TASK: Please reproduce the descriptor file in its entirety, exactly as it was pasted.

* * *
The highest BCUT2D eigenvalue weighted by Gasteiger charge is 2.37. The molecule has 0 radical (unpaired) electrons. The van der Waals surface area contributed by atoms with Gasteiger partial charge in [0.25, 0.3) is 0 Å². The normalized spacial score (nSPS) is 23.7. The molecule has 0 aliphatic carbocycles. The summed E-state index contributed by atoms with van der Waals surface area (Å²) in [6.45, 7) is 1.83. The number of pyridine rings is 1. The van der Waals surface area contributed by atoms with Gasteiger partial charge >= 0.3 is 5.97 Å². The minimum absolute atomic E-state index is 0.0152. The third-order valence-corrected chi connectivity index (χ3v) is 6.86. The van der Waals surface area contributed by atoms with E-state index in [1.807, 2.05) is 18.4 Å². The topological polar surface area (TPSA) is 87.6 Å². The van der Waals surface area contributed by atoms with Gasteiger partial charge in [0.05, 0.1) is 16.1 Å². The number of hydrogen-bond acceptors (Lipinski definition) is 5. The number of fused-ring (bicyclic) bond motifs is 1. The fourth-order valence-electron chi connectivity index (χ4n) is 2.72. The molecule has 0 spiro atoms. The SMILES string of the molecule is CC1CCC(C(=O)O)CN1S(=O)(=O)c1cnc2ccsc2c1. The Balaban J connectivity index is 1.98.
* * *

The highest BCUT2D eigenvalue weighted by Gasteiger charge is 2.37. The molecule has 0 radical (unpaired) electrons. The van der Waals surface area contributed by atoms with Gasteiger partial charge in [0.25, 0.3) is 0 Å². The normalized spacial score (nSPS) is 23.7. The molecule has 0 aliphatic carbocycles. The summed E-state index contributed by atoms with van der Waals surface area (Å²) in [6.45, 7) is 1.83. The number of pyridine rings is 1. The van der Waals surface area contributed by atoms with Gasteiger partial charge >= 0.3 is 5.97 Å². The minimum absolute atomic E-state index is 0.0152. The third-order valence-corrected chi connectivity index (χ3v) is 6.86. The van der Waals surface area contributed by atoms with E-state index in [1.807, 2.05) is 18.4 Å². The topological polar surface area (TPSA) is 87.6 Å². The van der Waals surface area contributed by atoms with Gasteiger partial charge in [0.05, 0.1) is 16.1 Å². The number of hydrogen-bond acceptors (Lipinski definition) is 5. The number of fused-ring (bicyclic) bond motifs is 1. The fourth-order valence-electron chi connectivity index (χ4n) is 2.72. The molecule has 0 spiro atoms. The SMILES string of the molecule is CC1CCC(C(=O)O)CN1S(=O)(=O)c1cnc2ccsc2c1. The Balaban J connectivity index is 1.98.